When The Old Man’s wantok paid the money just before the marriage, the bride price amounted to K28,000.

“Pasin bilong ples em yumi mas bihainim. Ol pik na dok tasol save poroman nating nating. Mipela mas lus tingting long ol samting mipela mekim bipo. Dispela em nupela laip mitupela laik statim,” he said.

[The old rules must be followed. Only wild animals copulate as they wish. What we did before must be forgotten. This is a new life we are beginning.]

Japheth quickly reminded him of their past lives.

“Bipo mitupela dring bia na kamap olsem pik na dok na mekim rong. Mi sem ken yah.”

[You and I drank beer and behaved like pigs and dogs once. I am ashamed of that.]

“No yumi noken sem. Planti man meri save pundaon tu. Ol save mekim rong tasol ol save stretim laip bilong ol ken. Na nao mi tupela mekim olsem tu bai ol pikinini iken stap gut bihain.”

[We don’t have to be ashamed of anything. I think many people fall. They make mistakes all the time. But they change. That is what we have to do. We must change and look after our children properly.]

The Old Man was happy about the couple’s decision. He asked when they would get married and sent his wantok more money to cover the costs of the wedding.

He wanted this marriage to work. He wanted his wantok to look after Japheth and her two children properly and take charge of the new house and the family. Not ignore or abuse them as some men did.

The Old Man arrived in Lae late in the afternoon before the wedding and booked into his favourite hotel, the Lae International. Delisa was not with him; she was rostered to work at the hospital that weekend.

Next morning, he drove to St Mary’s cathedral in Top-Town. He timed his arrival to enter after everyone had settled down. He found a seat in the back row from where he could see them all - Japheth’s Bumbu people, his wantok Nathan Awain and the Enga community and other friends and relatives.

The usual Sunday congregation was there too. The hall was filled. The sight warmed his heart.

How can a promise made in front of this many people later in life be broken?

The couple stood in front of the altar and recited their marriage vows. At last the priest said, “I declare you, Nathan Awain and Japheth Ingirum man and wife.”

There was much clapping and applause. When the couple looked around the congregation to appreciate the ovation, they noticed The Old Man sitting in the back row joining in the excitement.

They could hardly believe he was really there. His mere presence blessed their union. That afternoon, there was again feasting at Bumbu village. Two Engans were now permanently married into this coastal community in Morobe Province.

When a tree is felled on the forest slope, other trees on the same side of a mountain fall in the same direction. Japheth had followed her daughter Delisa into the same highlands tribal group.

This view was expressed by The Old Man when he addressed the people before the feast at Bumbu. He was happy to be here a second time to witness another marriage. He was happy to see his wantok and mother-in-law marry.

The institution of marriage was respected in traditional times. Sex before marriage was tabu. Tribal wars were fought if a girl or another man’s wife was raped. Nowadays, women seemed cheap. Men were treating women as if they had no feelings at all, no hopes and no ambitions of their own.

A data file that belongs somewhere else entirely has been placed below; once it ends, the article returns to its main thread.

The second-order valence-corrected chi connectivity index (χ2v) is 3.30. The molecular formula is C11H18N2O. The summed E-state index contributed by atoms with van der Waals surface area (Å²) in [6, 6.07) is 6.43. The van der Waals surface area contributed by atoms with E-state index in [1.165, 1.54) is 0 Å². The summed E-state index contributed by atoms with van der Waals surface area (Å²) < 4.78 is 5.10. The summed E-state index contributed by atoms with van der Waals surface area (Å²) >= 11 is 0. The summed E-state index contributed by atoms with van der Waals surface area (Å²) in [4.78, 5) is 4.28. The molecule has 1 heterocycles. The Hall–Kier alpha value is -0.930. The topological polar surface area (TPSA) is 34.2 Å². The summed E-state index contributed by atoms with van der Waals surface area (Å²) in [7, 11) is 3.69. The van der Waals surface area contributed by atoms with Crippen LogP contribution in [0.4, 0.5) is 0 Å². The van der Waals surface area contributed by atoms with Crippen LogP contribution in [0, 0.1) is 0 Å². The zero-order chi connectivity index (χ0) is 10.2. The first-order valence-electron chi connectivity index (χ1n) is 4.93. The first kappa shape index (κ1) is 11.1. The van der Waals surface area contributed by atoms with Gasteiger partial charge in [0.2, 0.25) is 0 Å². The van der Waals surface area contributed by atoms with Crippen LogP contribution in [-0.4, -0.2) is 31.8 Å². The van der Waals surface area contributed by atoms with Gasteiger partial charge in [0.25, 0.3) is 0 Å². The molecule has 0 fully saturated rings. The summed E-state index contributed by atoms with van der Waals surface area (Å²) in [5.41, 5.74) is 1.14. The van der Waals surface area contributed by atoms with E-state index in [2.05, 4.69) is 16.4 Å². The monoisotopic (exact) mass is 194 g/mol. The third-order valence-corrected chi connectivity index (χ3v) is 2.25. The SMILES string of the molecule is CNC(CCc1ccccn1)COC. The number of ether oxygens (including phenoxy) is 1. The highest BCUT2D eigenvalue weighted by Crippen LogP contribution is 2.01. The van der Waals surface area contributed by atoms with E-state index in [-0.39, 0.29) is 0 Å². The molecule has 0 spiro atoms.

Many women continued to suffer horribly at the hands of man. He asked why women were accused of sorcery and witchcraft even in modern cities like Lae and Port Moresby. Why were men mistreating women, abandoning them after marriage? What was the cause of family breakdown?

The Old Man stared hard at the assembled people as he asked these questions.

Then he said he wished the government would address these problems but government institutions were breaking down too. He knew many of these men and women, people in responsible positions. They could do better and he had told them so.

He encouraged Japheth and Nathan Awain and every other couple there to be honest with each other. There had to be trust in the family. And they had to communicate properly and discuss the issues calmly and find answers together.

If they weren’t sure, they must seek help from the church – go to a priest, a sister, a deacon or social worker if they had relationship issues. The church had good programs. The church understood.

People had to be vigilant, stay on guard and ensure their children did not fall into social traps – alcohol, drugs, pornography, gambling joints and other evils creeping into communities. Parents had to talk with their children about these pitfalls.

He said Japheth and Nahan had done the right thing to get married in church. It was a brave act on their part. People must own up, admit guilt – not hide and pretend they were clean. People make mistakes everywhere. But they can change, make amends and move on with life.

He was particularly happy his wantok had married his mother-in-law. He didn’t ask him to marry her but the plan was there from the start. It was now apparent that this was how it had to be.

Could people see that? The crowd nodded and murmured that they did.

It had been decreed that when a girl wrote to a stranger for help, he would marry her. And their marriage would bring together other people whose lives had been torn apart.

The story would be told in future that they made amends, accepted each other and settled down. This was the moment they were there for. This was a story to learn from.

Now it was time for a party. He was sure the food would taste good and that people would be happy. He was sure they would go home satisfied and sleep well. Everything would work out well for his wantok and his mother-in-law.

And the bond between the two different groups of people – one from the coast, one from the mountain valleys – had become stronger, just as their country would become stronger.

In Port Moresby the next day, The Old Man opened the envelope Japheth had pushed into his hands saying ‘dispela em pei mipela putim bilong yu’. It was the share of the bride price set aside for him.

It was K5,000 exactly, the same amount he’d sent to Nathan to help him towards the bride price payment. Now, he was receiving his share.

The Old Man burst into laughter. It was as if he had never seen paper money before.

The money, like an Australian boomerang, had done its job and come back to him.

Little did he know that soon some of the money would go back to Lae and an unlikely person.